Ruger LCP II Review
Part 1 - Introduction, Specifications and Summary
May 7, 2017

Ruger LCP II Review

The Ruger LCP (Light Compact Pistol) was and is still a huge success.  Due to its compact size and light weight, I feel it was the catalyst for the increased interest in this size pistol chambered in the 380 auto caliber.  A couple of years ago I reviewed the LCP Custom Pistol and have enjoyed it ever since.  I also have many friends who own LCP pistols and are very happy with their concealability.  With Ruger having such a success with the LCP, then why the LCP II?  I can only give my thoughts, but there were some opportunities for change.  The first is that Ruger had a clear opportunity to improve on the trigger for this pistol.  The original LCP had more of an double-action feel where the LCP II has more of a short single-action feel.  My next thought is that Ruger may be changing the overall style of this pistol to be more along the same look as their Ruger American Pistol which I reviewed last year and this look seems to be a current market trend.  While making this change in styling, they also improved on the texturing of the grip surfaces and increased the size of the grip giving the shooter better management of the recoil.  Ruger also improved on the sights by making them taller and more visible which I feel was needed compared to their basic (not custom) model LCP.  Lastly, Ruger gave the LCP II the ability for last round hold open which is a desired feature for many shooters. Overall, these modifications/improvements are what I say defines the second generation of the LCP and this seems like a natural progression for improving this pistol series.  Looking back, it makes me wonder why some weren't there from the start.


At the time of this review, Ruger is showing both the LCP and LCP II at their website and both pistols are listed in their 2017 catalog.  I'm not sure what Ruger's plans are for the future, but if you are wanting a pistol that has more of a double action trigger pull then I'm sure you can find some good deals out there on the original LCP pistols.  There is a good chance Ruger may continue to carry the original LCP just for the double action pull alone, but only time and sales will tell.

The photo below shows my original LCP-Custom and the LCP II.  Although they have two significantly different looks, they are very similar in size and and general feel, but the LCP II does have a larger feel because of the additional grip width in the area where the Ruger logo and name are shown.  Some of the styling is just a matter of opinion and some does provide functionality.  For example, the flatted front of the trigger guard is also textured for you to rap a finger around if desired and the serrations at the front of the slide give another place for gripping the slide when racking the slide or checking the chamber.  If you are deciding on which to buy, make sure you look them over carefully to get the style and functionality that you may want.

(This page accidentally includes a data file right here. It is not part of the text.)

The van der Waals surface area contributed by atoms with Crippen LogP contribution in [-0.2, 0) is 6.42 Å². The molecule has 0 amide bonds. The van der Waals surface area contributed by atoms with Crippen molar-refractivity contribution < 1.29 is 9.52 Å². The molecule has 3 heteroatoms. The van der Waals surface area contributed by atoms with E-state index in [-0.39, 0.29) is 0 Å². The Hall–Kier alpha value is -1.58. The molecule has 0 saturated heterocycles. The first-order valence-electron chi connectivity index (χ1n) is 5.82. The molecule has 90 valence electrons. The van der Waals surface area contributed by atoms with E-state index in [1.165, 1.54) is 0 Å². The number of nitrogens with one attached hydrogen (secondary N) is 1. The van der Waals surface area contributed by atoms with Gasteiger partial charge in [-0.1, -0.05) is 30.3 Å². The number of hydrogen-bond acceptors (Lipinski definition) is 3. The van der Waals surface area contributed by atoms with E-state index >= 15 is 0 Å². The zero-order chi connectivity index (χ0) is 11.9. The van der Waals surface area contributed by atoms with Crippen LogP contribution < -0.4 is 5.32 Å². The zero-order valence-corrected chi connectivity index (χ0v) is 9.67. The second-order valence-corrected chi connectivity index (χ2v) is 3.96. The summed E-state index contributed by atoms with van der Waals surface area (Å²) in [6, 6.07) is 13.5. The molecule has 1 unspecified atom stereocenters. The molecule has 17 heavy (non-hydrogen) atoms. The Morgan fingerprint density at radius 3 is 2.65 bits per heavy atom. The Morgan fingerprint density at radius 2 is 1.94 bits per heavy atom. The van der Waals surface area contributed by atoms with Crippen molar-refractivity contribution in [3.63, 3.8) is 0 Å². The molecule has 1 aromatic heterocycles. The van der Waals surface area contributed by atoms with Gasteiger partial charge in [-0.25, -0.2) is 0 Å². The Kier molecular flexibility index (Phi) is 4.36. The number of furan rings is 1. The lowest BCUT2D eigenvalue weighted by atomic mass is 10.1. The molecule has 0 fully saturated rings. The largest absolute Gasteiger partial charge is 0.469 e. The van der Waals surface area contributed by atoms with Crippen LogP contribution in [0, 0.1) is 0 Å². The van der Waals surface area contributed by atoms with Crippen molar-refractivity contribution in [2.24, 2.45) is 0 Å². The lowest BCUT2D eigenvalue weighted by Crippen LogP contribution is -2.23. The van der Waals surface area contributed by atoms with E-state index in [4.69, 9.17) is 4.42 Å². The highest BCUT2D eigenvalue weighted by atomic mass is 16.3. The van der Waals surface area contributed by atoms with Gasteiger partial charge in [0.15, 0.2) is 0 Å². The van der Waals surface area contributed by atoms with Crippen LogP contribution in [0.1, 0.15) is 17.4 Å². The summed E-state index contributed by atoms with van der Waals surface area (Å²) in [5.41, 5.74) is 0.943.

Compare Ruger LCP and LCP II

During my reviews I like to compare my results to the manufacturer's claims where possible so the following text in colored italics was taken directly from the Ruger website on 4/27/17 and gives the Key Features and Specifications for the Ruger LCP II Pistol.  The , and are my way to keep up with details that I have covered in this review with either photos, commentary or both.

Key Features

  • Compact at just 5.17"13.1 cm long and 3.71"94.2 mm tall, the LCP® II is designed to fit a variety of holsters and provide concealed carry options.
  • Rugged construction with through-hardened steel slide and black, one-piece, high-performance, glass-filled nylon grip frame.
  • Short, crisp trigger pull with single-action feel.
  • Textured grip frame provides a secure and comfortable grip. Larger grip frame surface provides better distribution of recoil forces.
  • Includes finger grip extension floorplate that can be added to the magazine for comfort and grip.
  • Easy-to-rack slide designed to hold open after last round ejection.
  • Blued, alloy steel barrel.
  • Improved sights for superior visibility.